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En Busca De April (2010)

by Benjamin Black(Favorite Author)
3.57 of 5 Votes: 3
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review 1: “Benjamin Black” is the pseudonym for John Banville, a master of language whose serious works often complete for literary prizes.This is a hard bitten narrative with mesmerizing use of language. Black’s descriptions are wonderful, the second paragraph’s evocation of fog being among the best I’ve read, and fog becomes a leitmotif weaving its way throughout the entire narrative. Phoebe’s friend April has gone missing in Dublin. Phoebe elicits the help of their newspaper reporter friend Jimmy to help find her. By the fourth chapter it is also clear that Phoebe’s alcoholic father Quirke, a pathologist at the hospital where April is a physician, will play a critically important role. Sentences flow magically from Black’s pen, and the ebb and flow of tension is s... morekillfully controlled. His use of free indirect discourse provides sensitive insights into the psychological states of his characters. These are real people, entwined in the lives of each other, not simply cardboard cutouts.The book is an exploration of personalities and psychologies as much as a tale of the solution of a mystery. Black probes the ambiguities that are part of each of us, the ways in which we choose to fool ourselves, the darknesses that we try to hide and deny but that shape the way we are, who we are. Settings correspond with moods in such a way that it is clear that the circumstances we perceive around us are really those that we construct, our perceptions being the result of the personae we bring to the present. The narrative is compelling and haunting, nuanced and subtle, dreadful and invigorating. This is no tableau vivant but an experience that evolves, a metamorphosis that, rooted in psychic veracity, mirrors life as it is really lived. Issues of family are explored at several different levels, in a number of relationships. Race plays an important if ultimately peripheral role. Some might find the ending contrived, but it is consistent with the trail of clues that has been developed.Banville’s “serious” fiction has always puzzled me. His use of language is beautiful and compelling, but plot and characterization have always seemed strangely deficient, and when I finish one of his books I am flushed with pleasure but can never remember any details even two weeks later. This has always seemed to me to be a great strike against him, a weakness that keeps his writing from true greatness. Not long ago I watched him being interviewed on Public Television, and he described the meticulous and laborious crafting of language that he uses for his “serious” fiction vs the slapdash (my term) flowing and continuous writing of his detective novels. Reading the Benjamin Black book has revealed to me that Banville can in fact create credible characters and compelling plot. Why does he not, or why can he not, combine the two into a single style? Puzzling…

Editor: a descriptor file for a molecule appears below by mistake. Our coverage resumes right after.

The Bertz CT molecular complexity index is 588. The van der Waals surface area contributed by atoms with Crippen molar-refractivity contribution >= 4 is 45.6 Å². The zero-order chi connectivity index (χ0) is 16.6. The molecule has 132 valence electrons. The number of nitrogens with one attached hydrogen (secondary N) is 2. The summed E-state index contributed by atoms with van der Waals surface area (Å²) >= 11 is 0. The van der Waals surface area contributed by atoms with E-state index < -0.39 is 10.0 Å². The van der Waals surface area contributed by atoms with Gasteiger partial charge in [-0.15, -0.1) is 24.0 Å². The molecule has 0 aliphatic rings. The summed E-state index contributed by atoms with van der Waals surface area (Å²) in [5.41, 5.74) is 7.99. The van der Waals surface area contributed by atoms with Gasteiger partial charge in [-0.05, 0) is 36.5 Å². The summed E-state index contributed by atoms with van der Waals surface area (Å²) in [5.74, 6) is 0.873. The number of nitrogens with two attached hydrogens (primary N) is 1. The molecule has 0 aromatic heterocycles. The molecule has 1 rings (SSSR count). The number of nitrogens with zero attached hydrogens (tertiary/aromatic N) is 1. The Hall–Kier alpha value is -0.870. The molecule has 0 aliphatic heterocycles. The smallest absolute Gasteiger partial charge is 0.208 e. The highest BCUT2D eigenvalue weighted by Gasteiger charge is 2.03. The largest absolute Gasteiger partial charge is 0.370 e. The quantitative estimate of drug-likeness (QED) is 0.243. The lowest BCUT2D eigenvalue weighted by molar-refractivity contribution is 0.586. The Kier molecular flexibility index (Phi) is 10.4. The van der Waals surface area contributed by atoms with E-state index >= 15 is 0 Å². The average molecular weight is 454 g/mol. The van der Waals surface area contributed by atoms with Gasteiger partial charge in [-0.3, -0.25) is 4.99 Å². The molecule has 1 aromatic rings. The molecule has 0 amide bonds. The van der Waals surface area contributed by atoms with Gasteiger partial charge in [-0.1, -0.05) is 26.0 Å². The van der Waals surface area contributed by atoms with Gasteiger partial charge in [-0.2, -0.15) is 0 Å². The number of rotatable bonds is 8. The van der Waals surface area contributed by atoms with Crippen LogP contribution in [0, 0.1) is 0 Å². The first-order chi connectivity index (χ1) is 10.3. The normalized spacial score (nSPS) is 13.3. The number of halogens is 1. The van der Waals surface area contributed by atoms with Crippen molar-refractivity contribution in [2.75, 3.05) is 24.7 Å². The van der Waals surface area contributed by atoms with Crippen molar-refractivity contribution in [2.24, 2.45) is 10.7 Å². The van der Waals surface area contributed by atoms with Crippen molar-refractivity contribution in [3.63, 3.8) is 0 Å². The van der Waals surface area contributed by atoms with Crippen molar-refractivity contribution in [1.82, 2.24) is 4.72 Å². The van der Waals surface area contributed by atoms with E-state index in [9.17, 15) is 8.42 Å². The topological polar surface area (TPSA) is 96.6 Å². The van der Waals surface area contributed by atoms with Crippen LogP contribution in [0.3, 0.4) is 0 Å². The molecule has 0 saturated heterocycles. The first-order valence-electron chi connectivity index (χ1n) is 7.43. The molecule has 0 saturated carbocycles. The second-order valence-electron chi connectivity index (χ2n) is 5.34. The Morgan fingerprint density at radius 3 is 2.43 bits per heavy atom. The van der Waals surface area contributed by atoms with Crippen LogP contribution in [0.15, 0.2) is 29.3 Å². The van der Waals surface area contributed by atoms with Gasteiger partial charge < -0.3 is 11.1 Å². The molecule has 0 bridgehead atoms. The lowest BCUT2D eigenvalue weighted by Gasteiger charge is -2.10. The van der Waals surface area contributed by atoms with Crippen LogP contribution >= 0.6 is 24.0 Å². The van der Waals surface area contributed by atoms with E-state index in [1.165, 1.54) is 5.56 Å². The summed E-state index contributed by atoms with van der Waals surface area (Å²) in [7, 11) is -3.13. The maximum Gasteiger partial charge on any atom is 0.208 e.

review 2: Many of the very best mysteries are profoundly political. In digging deeply into what makes their characters tick, the writers locate the roots of their class origins and the wounds inflicted on them by their families, their neighbors, and society at large.Not convinced? Think about the sociology underlying Elizabeth George’s Inspector Lynley series . . . the vast power of the moneyed forces fought by V. I. Warshawski in Sara Paretsky’s novels . . . the legal battles between powerful institutions and hapless citizens in John Grisham’s work . . . the overtly political circumstances in John Sandford’s several dozen novels featuring Lucas Davenport, Virgil Flowers, and other protagonists.Now add the Quirke series by Benjamin Black, the pen name of the Booker Prize-winning Irish novelist John Banville. Elegy for April is the fourth of Black’s seven novels about the alcoholic Dublin pathologist named Quirke. (He has a first name, but we never learn it — just one example of the author’s sly humor.) The Quirke novels, all grounded in Dublin in the 1950s, explore the tight grip of the Catholic Church on Irish society and the crimes so often committed in her name. Quirke, though he has no official role as an investigator, is drawn into what usually prove to be murder cases by virtue of his family’s involvement. He collaborates with a senior police detective named Hackett, often outclassing him as an investigator.In Elegy for April, Quirke’s daughter, Phebe, complains that her friend April has disappeared. The story that ensues revolves around the young women’s circle of friends and April’s powerful and devout medical family, which includes Dublin’s leading pathologist (her brother) and the Minister of Health (her uncle). I won’t spoil the story by going any further into the plot.Though Banville insists he writes mysteries strictly for fun and profit, it’s clear that his famously brilliant literary style suffers not at all in the process. Here’s an example of what I mean: “he was received by the Minister’s private secretary, an oddly implausible person by the name of Ferriter, plump and shabby, with lank black hair and pendulous jowls.” Now, I ask you: how can any discerning reader fail to be charmed by prose like that? less
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Did not have the patience for more than a couple chapters.
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